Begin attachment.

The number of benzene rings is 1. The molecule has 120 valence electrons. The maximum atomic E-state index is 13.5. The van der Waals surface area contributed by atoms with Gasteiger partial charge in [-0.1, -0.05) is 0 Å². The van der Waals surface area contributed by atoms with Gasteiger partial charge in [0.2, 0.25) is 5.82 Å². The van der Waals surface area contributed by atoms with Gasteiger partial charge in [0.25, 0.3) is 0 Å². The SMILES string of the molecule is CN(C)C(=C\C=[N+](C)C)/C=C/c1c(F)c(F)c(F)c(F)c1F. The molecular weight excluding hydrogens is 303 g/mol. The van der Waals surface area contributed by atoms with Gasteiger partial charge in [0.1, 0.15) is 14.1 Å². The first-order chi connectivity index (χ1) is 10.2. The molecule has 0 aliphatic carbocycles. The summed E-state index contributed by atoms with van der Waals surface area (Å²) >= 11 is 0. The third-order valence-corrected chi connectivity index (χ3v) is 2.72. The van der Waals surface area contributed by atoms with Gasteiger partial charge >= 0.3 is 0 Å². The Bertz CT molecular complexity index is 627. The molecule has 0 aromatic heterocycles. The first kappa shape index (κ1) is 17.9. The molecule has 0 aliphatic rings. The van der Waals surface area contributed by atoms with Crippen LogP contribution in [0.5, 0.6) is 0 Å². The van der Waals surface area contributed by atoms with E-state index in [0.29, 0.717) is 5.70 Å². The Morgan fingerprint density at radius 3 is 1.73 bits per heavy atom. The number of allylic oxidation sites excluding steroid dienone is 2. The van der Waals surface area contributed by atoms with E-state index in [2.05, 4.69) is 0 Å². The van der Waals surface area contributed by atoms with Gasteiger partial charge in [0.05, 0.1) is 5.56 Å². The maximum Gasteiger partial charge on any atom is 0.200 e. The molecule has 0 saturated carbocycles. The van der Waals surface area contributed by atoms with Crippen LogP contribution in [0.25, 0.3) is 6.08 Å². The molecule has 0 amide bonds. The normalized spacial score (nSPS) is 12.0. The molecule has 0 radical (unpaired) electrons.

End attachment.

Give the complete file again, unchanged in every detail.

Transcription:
The number of benzene rings is 1. The molecule has 120 valence electrons. The maximum atomic E-state index is 13.5. The van der Waals surface area contributed by atoms with Gasteiger partial charge in [-0.1, -0.05) is 0 Å². The van der Waals surface area contributed by atoms with Gasteiger partial charge in [0.2, 0.25) is 5.82 Å². The van der Waals surface area contributed by atoms with Gasteiger partial charge in [0.25, 0.3) is 0 Å². The SMILES string of the molecule is CN(C)C(=C\C=[N+](C)C)/C=C/c1c(F)c(F)c(F)c(F)c1F. The molecular weight excluding hydrogens is 303 g/mol. The van der Waals surface area contributed by atoms with Gasteiger partial charge in [0.1, 0.15) is 14.1 Å². The first-order chi connectivity index (χ1) is 10.2. The molecule has 0 aliphatic carbocycles. The summed E-state index contributed by atoms with van der Waals surface area (Å²) >= 11 is 0. The third-order valence-corrected chi connectivity index (χ3v) is 2.72. The van der Waals surface area contributed by atoms with Gasteiger partial charge >= 0.3 is 0 Å². The Bertz CT molecular complexity index is 627. The molecule has 0 aromatic heterocycles. The first kappa shape index (κ1) is 17.9. The molecule has 0 aliphatic rings. The van der Waals surface area contributed by atoms with Crippen LogP contribution in [0.5, 0.6) is 0 Å². The van der Waals surface area contributed by atoms with E-state index in [0.29, 0.717) is 5.70 Å². The Morgan fingerprint density at radius 3 is 1.73 bits per heavy atom. The number of allylic oxidation sites excluding steroid dienone is 2. The van der Waals surface area contributed by atoms with E-state index in [2.05, 4.69) is 0 Å². The van der Waals surface area contributed by atoms with Gasteiger partial charge in [0.05, 0.1) is 5.56 Å². The maximum Gasteiger partial charge on any atom is 0.200 e. The molecule has 0 saturated carbocycles. The van der Waals surface area contributed by atoms with Crippen LogP contribution in [0.25, 0.3) is 6.08 Å². The molecule has 0 amide bonds. The normalized spacial score (nSPS) is 12.0. The molecule has 0 radical (unpaired) electrons.